“Man, I miss making mixtapes,” shouted the aging Gen Xer, himself in a sea of like voices, all shouting the same refrain. But I do. It was such a lovely ritual; a weekend afternoon or a schoolnight evening, stacking tapes and CDs on the floor of your room, deciding which song should kick things off, what sort of theme should be the connective tissue, what were the hits and which were the deep cuts. And then having to listen to each song all the way through before adding the next one to the list, always gauging the size of tape on each spool of the cassette, trying to use up every centimeter of tape without — sin of all sins — cutting something off at the end. It’s a kind of dreamstate that digital mix and playlist-making has never equaled.
Turns out that having virtually every recorded song available to find and play at a moment’s notice from a computer you carry in your pocket is not necessarily that great of a thing. If you’d told me in 1992 that something like streaming would eventually be the way we’d listen to music, I would’ve shaved my undercut ponytail in amazed anticipation. However: I find I’m drawn to listen to an ever-smaller range of music because of the major streaming services’ interfaces. There’s too much there, the depths too deep, and the surface is cluttered with Colin’s Chill Mix and Colin’s Workout Mix and Colin’s Hot New Indie Mix, all collated and curated for me by a cheery, corporate AI. Here’s a mixtape from 1989, though, and the titles are written out in teeny penmanship on the label, filled with songs I truly loved. That’s all you really require, isn’t it?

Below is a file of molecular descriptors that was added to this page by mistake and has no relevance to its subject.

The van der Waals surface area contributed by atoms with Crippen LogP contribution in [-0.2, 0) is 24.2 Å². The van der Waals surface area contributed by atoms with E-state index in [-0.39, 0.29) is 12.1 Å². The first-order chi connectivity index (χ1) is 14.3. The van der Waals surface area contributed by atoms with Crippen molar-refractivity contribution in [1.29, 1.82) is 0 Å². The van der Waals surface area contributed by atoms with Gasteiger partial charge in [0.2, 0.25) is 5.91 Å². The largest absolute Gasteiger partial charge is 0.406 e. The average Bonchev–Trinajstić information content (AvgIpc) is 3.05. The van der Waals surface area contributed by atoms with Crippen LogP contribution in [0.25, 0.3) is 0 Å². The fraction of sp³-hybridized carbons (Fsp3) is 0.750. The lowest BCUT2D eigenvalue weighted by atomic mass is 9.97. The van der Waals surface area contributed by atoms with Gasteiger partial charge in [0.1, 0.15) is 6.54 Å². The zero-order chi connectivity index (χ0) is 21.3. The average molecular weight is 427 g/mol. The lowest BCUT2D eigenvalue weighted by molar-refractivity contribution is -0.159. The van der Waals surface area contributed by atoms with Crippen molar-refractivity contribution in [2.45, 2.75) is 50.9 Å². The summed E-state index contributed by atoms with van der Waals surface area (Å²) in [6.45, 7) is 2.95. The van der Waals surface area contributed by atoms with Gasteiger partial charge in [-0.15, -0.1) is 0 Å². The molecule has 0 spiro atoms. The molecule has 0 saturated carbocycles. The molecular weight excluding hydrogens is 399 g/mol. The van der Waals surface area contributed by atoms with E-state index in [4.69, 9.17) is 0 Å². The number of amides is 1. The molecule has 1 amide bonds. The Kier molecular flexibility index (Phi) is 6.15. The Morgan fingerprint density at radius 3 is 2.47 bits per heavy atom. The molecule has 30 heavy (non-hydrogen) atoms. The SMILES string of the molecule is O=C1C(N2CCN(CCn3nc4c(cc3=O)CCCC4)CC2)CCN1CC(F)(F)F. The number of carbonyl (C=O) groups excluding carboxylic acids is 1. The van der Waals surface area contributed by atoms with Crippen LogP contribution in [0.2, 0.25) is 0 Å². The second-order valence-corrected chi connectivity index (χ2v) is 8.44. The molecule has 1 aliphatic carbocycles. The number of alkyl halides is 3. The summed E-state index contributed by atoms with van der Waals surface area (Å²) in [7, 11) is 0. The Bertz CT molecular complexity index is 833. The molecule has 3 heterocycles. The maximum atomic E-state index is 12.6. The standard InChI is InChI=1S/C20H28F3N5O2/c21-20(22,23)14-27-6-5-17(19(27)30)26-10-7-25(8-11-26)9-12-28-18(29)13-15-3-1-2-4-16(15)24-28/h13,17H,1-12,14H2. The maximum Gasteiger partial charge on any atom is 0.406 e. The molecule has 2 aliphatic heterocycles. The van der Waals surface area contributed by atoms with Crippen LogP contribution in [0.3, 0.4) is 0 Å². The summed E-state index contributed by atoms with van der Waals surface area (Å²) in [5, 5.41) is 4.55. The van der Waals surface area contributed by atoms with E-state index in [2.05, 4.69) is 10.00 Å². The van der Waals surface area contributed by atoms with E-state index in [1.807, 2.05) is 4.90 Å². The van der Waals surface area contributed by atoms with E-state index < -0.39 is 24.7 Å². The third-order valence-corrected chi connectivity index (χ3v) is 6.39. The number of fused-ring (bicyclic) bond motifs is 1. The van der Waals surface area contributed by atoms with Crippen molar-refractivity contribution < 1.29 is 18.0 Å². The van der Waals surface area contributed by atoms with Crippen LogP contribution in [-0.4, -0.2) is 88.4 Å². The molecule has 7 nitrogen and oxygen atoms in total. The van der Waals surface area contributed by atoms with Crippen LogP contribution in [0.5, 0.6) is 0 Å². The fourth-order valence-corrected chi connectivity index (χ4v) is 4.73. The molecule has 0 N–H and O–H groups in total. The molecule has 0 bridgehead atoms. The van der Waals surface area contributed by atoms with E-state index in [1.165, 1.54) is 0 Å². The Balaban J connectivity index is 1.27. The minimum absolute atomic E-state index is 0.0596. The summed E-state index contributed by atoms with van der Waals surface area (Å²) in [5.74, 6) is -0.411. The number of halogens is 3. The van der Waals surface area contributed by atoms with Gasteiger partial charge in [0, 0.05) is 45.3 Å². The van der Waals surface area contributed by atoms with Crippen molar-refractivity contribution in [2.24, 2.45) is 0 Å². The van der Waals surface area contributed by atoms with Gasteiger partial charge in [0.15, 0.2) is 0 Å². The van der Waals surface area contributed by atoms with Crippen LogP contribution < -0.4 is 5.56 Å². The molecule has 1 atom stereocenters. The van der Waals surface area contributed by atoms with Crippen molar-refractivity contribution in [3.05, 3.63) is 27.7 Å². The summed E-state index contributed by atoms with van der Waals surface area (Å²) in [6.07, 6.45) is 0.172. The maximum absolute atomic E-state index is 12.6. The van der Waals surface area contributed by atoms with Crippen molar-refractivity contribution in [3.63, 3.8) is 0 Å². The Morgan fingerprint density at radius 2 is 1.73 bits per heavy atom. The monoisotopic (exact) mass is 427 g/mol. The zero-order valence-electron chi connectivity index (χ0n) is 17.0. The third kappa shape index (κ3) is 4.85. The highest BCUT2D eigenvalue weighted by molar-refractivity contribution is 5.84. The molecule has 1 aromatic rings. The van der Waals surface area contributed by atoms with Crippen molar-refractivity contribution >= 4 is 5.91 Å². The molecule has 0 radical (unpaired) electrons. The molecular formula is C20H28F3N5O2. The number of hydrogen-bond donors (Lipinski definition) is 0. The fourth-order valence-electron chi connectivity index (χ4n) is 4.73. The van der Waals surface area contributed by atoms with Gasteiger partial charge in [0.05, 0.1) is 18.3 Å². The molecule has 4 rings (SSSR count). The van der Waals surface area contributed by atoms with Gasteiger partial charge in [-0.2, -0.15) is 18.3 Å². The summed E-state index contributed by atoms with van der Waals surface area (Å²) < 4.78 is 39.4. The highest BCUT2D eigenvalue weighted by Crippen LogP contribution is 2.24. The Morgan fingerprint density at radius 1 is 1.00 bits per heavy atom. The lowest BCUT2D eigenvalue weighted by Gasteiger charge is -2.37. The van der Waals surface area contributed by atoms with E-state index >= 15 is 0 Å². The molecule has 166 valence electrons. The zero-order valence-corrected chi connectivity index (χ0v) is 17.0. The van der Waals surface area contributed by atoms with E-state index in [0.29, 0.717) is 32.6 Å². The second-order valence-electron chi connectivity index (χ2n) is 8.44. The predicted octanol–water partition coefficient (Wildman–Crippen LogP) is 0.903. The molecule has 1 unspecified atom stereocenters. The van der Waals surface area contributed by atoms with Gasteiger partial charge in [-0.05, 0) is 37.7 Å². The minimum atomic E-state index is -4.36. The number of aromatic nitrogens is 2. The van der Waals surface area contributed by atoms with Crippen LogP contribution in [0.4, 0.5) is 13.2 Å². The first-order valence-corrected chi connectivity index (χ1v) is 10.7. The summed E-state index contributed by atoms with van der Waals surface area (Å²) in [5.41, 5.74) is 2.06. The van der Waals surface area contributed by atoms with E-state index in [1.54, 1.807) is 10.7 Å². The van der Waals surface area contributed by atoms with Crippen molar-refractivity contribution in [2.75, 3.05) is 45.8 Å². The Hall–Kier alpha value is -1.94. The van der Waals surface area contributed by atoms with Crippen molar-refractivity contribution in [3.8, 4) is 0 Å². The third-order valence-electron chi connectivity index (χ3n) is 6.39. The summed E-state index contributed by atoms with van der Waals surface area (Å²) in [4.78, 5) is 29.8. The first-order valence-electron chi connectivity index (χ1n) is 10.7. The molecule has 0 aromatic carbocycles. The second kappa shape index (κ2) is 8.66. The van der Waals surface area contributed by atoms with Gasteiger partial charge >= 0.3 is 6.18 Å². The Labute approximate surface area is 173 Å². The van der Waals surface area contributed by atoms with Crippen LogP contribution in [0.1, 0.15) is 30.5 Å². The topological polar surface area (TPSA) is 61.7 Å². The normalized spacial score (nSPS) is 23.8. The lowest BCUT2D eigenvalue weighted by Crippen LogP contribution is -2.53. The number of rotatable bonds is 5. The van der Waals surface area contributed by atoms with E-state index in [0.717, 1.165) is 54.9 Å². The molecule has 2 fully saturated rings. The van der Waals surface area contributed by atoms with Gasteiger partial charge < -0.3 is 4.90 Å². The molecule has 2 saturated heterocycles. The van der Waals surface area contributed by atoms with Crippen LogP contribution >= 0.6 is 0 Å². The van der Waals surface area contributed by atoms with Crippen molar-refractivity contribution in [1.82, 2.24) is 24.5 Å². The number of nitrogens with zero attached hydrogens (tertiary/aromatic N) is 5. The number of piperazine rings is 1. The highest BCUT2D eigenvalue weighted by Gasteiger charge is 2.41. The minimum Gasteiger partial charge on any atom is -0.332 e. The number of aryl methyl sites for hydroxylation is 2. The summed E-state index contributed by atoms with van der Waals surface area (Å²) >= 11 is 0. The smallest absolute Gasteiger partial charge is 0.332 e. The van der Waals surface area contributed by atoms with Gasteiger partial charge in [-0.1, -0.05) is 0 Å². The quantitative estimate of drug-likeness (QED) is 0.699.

A lot of this music, now thirty-something years removed from me, is still the music I love today. What that says about me and the state of music is up for debate. Was music just intrinsically *better* in the eighties and nineties? Probably not. Am I stuck in my ways? Yes, most certainly. Is the music you love when you are seventeen forever imprinted on your developing brain? I’m no neuroscientist, but I suspect there’s something to that.
Admittedly, there’s a lot of nostalgia wrapped up in all this. Music is music. The playlist I made for you all a few weeks ago is as close an approximation to a mixtape as you can come. And besides, it’s not the medium, it’s the message, to carelessly mangle a phrase. The music is the thing, right? No matter how pristine or shitty it is, whatever package it comes in, if it’s melodic and it moves you, then who cares how it arrived in your ears? I’ve just now finished listening to another mix from 1992, a TDK-90 with a theme of four-letter, one-word titles: Suck. Dare. Dive. You get it. A lot of these songs I love still, but a lot of them I could do without; I’ve moved on. Another day or so and I’ll likely be over my 90s self. Take those eight-hole Doc Martens and Guatemala-patterned jacket and shove ‘em, Meloy.
I’m glad I got a tape deck. I’m glad that these relics of a former life, these pieces of plastic and magnetic tape, are back cluttering my living room floor. I don’t know how long they’ll be there. Store-bought tape storage appears to be inordinately expensive. These things have been hiding in a cardboard box for twenty five years, they’re probably perfectly habituated to that sort of living. Eventually, I suspect, they’ll go back in the closet and thence to the basement. But we’ll let them breathe the air of aboveground for a little while longer. In the meantime, I bought a five pack of blank tapes. Time to make a mixtape.